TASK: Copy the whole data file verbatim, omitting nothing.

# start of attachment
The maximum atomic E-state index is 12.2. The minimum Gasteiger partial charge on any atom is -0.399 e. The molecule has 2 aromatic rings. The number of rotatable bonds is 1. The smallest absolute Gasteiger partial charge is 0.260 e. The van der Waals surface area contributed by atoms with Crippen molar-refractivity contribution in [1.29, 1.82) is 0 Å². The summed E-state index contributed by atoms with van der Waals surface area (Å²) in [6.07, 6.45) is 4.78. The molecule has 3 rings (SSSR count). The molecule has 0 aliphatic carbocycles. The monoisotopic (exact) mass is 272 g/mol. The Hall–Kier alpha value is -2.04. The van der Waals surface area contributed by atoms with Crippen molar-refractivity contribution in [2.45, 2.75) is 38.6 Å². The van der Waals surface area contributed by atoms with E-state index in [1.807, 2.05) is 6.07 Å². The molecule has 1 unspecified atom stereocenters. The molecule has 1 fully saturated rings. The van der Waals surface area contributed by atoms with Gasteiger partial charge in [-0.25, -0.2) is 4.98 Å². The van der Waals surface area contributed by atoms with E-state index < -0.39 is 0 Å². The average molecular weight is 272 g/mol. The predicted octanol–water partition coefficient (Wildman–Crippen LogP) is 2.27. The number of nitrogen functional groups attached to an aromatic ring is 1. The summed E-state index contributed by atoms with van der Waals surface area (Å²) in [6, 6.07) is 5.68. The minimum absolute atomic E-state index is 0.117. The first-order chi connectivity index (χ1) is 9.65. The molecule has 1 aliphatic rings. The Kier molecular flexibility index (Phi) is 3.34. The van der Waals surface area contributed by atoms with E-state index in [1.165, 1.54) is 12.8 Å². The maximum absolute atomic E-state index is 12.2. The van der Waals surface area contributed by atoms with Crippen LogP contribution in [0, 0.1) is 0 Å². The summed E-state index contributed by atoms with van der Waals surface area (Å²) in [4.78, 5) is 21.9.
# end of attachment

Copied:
The maximum atomic E-state index is 12.2. The minimum Gasteiger partial charge on any atom is -0.399 e. The molecule has 2 aromatic rings. The number of rotatable bonds is 1. The smallest absolute Gasteiger partial charge is 0.260 e. The van der Waals surface area contributed by atoms with Crippen molar-refractivity contribution in [1.29, 1.82) is 0 Å². The summed E-state index contributed by atoms with van der Waals surface area (Å²) in [6.07, 6.45) is 4.78. The molecule has 3 rings (SSSR count). The molecule has 0 aliphatic carbocycles. The monoisotopic (exact) mass is 272 g/mol. The Hall–Kier alpha value is -2.04. The van der Waals surface area contributed by atoms with Crippen molar-refractivity contribution in [2.45, 2.75) is 38.6 Å². The van der Waals surface area contributed by atoms with E-state index in [1.807, 2.05) is 6.07 Å². The molecule has 1 unspecified atom stereocenters. The molecule has 1 fully saturated rings. The van der Waals surface area contributed by atoms with Gasteiger partial charge in [-0.25, -0.2) is 4.98 Å². The van der Waals surface area contributed by atoms with E-state index < -0.39 is 0 Å². The average molecular weight is 272 g/mol. The predicted octanol–water partition coefficient (Wildman–Crippen LogP) is 2.27. The number of nitrogen functional groups attached to an aromatic ring is 1. The summed E-state index contributed by atoms with van der Waals surface area (Å²) in [6, 6.07) is 5.68. The minimum absolute atomic E-state index is 0.117. The first-order chi connectivity index (χ1) is 9.65. The molecule has 1 aliphatic rings. The Kier molecular flexibility index (Phi) is 3.34. The van der Waals surface area contributed by atoms with E-state index in [1.165, 1.54) is 12.8 Å². The maximum absolute atomic E-state index is 12.2. The van der Waals surface area contributed by atoms with Crippen LogP contribution in [0, 0.1) is 0 Å². The summed E-state index contributed by atoms with van der Waals surface area (Å²) in [4.78, 5) is 21.9.